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Whether it’s the look, the cost, or the green factor, vintage is hot right now

College students and twenty-somethings waiting to land their first big gig aren’t the only ones buying used furniture right now.

“Refurbished furnishings are really important right now, with the green movement,” says Hunt & Gather seller Sandy Stone. “And they’re usually better made in terms of construction.”

You can hunt for pieces that need a little loving care, or buy from someone who has already done the refurbishing for you. DIYers can keep an eye out for promising textiles and baubles aching to be transformed into something new, but there’s a whole cottage industry of creative types cutting, sewing, reshaping — and reselling.

About thirty sellers fill the nooks and crannies of Hunt & Gather, making it necessary to shimmy around corners and spend time peering into every space, to avoid missing something. There’s very little here that would qualify as actual antiques (auction houses define this as more than 100 years old); this is all about funky, vintage stuff.

Across the street, Loft Antiques is a more traditional shop, but just as labyrinthine and packed with finds. Most pieces are in excellent condition — ready to settle right into someone’s living room. “People don’t have time to fix things up,” says Doug Byrne, a Loft seller who sells at Loft Antiques and has a furniture restoration business.

Both sellers agree that trends play just as much of a role in their business as in any retail store.

“Antiques go in and out of style like any other thing,” says DeEtte Theisen, a Hunt and Gather seller. “It’s seasonal, too. Now things are getting darker.” And people are already coming in looking for holiday decorations — and, yes, they mean those holidays.

Graphic bags
Hunt & Gather
Rough potato and flour sacks, old mail bags — all those old fabric pieces can have a new life. You can take the bags apart an reupholster with them or just hang them up. At a place like Hunt & Gather, you’re likely to find resellers who have already transformed some of these bags into something else.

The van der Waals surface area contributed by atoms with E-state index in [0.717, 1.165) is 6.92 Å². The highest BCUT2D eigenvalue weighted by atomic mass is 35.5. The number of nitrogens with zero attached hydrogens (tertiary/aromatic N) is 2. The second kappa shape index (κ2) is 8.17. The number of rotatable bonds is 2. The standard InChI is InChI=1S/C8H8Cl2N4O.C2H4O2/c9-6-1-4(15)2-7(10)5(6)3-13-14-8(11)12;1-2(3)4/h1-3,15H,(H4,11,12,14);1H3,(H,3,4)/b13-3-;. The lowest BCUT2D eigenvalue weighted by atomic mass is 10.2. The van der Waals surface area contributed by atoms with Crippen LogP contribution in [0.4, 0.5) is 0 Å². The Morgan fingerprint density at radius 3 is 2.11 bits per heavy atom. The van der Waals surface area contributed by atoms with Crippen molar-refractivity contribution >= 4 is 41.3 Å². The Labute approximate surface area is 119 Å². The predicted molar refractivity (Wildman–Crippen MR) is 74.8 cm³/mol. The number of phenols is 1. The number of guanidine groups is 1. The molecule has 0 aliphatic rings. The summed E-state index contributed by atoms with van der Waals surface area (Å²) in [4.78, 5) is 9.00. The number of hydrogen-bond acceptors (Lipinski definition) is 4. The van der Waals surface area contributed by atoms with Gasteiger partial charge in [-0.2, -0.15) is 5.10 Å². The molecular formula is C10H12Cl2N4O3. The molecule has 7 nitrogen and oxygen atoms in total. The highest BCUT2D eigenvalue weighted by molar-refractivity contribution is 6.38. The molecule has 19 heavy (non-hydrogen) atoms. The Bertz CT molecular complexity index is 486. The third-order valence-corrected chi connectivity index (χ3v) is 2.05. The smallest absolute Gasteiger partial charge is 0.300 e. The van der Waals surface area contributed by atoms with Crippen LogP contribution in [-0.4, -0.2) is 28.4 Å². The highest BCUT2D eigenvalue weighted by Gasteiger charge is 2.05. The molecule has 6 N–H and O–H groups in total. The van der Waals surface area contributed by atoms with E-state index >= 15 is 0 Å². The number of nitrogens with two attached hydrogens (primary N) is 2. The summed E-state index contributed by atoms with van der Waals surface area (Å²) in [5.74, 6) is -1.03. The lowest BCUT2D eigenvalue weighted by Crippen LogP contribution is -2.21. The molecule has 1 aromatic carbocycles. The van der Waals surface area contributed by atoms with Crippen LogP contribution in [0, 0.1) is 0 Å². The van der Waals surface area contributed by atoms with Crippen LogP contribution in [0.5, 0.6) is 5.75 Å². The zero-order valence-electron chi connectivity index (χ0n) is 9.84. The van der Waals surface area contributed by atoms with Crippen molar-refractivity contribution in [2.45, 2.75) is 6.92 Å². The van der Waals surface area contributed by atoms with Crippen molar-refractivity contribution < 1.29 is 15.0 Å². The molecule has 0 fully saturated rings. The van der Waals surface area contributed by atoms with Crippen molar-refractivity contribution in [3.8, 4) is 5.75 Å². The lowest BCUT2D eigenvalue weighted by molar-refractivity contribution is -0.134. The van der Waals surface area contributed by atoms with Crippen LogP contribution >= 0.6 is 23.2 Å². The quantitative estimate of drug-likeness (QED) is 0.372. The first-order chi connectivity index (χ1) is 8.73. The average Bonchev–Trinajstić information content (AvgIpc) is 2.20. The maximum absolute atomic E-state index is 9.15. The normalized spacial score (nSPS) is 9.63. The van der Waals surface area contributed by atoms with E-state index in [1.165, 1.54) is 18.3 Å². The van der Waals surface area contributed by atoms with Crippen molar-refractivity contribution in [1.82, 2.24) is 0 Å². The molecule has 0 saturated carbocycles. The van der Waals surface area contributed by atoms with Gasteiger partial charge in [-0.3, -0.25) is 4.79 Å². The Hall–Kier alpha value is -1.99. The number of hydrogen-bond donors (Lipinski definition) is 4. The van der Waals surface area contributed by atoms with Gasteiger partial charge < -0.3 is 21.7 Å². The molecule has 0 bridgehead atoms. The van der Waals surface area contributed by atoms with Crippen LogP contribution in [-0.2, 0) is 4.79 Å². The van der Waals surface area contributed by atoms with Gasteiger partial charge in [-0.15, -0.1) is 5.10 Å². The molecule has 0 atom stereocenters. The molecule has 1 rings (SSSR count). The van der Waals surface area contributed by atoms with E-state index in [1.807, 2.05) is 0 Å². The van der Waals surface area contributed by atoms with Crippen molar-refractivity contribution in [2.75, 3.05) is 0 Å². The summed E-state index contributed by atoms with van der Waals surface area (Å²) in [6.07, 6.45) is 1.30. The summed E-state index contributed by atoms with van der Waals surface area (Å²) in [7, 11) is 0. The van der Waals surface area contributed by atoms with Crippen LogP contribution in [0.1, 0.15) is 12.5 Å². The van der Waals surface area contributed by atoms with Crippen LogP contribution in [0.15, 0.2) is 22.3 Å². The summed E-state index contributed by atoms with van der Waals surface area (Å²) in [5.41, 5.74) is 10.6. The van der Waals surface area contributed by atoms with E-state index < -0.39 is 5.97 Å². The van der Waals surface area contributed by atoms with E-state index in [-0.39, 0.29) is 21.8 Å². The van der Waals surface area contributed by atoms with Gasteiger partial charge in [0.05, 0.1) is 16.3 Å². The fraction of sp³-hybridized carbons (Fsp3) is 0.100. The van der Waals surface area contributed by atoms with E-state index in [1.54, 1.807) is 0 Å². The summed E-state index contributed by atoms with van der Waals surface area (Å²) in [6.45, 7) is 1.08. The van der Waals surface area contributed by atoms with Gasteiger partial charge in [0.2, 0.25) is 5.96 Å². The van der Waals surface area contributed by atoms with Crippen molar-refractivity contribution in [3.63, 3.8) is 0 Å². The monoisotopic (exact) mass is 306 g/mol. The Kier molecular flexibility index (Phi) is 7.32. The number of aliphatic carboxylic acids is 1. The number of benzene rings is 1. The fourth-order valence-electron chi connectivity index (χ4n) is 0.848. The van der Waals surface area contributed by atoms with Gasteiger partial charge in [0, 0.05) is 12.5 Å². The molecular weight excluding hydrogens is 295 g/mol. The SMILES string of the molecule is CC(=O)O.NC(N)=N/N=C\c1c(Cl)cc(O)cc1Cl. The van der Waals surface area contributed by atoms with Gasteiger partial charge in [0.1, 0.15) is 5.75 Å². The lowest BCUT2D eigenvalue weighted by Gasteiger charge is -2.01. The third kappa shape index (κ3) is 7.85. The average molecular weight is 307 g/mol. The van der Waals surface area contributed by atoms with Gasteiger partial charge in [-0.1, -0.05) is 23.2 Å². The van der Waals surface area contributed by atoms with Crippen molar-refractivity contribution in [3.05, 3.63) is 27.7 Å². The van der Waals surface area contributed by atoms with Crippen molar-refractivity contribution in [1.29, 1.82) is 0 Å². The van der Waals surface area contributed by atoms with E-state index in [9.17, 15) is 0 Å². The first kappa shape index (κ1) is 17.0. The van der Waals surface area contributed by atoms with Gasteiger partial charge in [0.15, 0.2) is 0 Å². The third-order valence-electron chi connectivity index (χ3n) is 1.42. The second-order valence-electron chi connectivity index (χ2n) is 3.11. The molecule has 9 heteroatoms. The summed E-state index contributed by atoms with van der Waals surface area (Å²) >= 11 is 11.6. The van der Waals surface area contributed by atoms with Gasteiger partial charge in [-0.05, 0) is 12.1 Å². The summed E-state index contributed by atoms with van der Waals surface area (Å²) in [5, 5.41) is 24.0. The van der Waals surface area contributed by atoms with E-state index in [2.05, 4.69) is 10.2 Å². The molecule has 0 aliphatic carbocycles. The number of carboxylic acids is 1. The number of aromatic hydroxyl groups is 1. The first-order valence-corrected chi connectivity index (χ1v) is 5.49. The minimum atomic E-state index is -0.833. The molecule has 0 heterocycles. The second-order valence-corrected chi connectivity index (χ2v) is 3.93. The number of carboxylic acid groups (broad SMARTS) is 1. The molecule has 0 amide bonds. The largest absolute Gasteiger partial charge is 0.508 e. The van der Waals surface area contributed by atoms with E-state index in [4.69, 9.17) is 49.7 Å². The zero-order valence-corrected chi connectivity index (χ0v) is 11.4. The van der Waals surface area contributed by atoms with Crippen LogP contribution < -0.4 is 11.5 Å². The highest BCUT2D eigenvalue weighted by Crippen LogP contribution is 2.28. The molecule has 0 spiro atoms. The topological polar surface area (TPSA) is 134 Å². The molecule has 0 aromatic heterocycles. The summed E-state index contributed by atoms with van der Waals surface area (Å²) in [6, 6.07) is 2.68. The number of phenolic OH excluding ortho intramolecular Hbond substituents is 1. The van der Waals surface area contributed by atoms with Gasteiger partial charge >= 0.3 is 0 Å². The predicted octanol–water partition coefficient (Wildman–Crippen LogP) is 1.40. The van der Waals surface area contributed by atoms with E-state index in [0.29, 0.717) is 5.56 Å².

Mid-century modern furniture
Hunt & Gather
Some people watch “Mad Men” for the plot and the character studies. Others are peering into the background, at the meticulously furnished 1960s offices, getting design ideas for their own homes.

Anything industrial
Hunt & Gather
Metal pieces that may have come from commercial kitchens or farms look worn and utilitarian and add unexpected visual interest, especially in contrast to a more contemporary room.

Unexpected wall-hangings
Anything that can be hung on a wall sells quickly, from old maps to architectural drawings to the pages of old books. Just tack them up on the wall as is. “Framing is overrated!” said Sandy Stone. “It costs too much and we have so many great ways to hang things now.”

Hunt & Gather
“People are looking for anything organic, natural and a little weird in a curiosity-shop kind of way,” said Theisen. She added that people seem to love the antlers hanging on the wall at the Southwest restaurant Blackbird.

Bark cloth
This stiff interior-decorating fabric gets its name from its texture — rough like the surface of a tree — and was popular from the 1940s to the 1970s for curtains, tablecloths and furniture coverings. And it’s back! Vintage fabrics and reproductions are easy to find and fun to work with.

Loft Antiques
Old signs of any size and shape are ready-made art. The message doesn’t have to have anything to do with the room where they will hang — though you can have fun with that, too. Pay attention to colors and shapes; mix sizes and eras.

Mission and Arts and Crafts
Loft Antiques
Before the sleek 1950s and ’60s, the elegant lines of the Mission and Arts and Crafts movements were popular — around the same time that the Southwest neighborhoods were growing and many homes were being built. So these styles will always be a natural fit. “If you look in a lot of the homes around here, this is the kind of furniture that works well with the existing housing stock,” said Byrne. He adds — laughing — that bookcases in these styles sell particularly well, “because apparently people in Southwest read a lot.”

Loft Antiques

3022 50th St. W.

Hunt & Gather
4944 Xerxes Ave. S.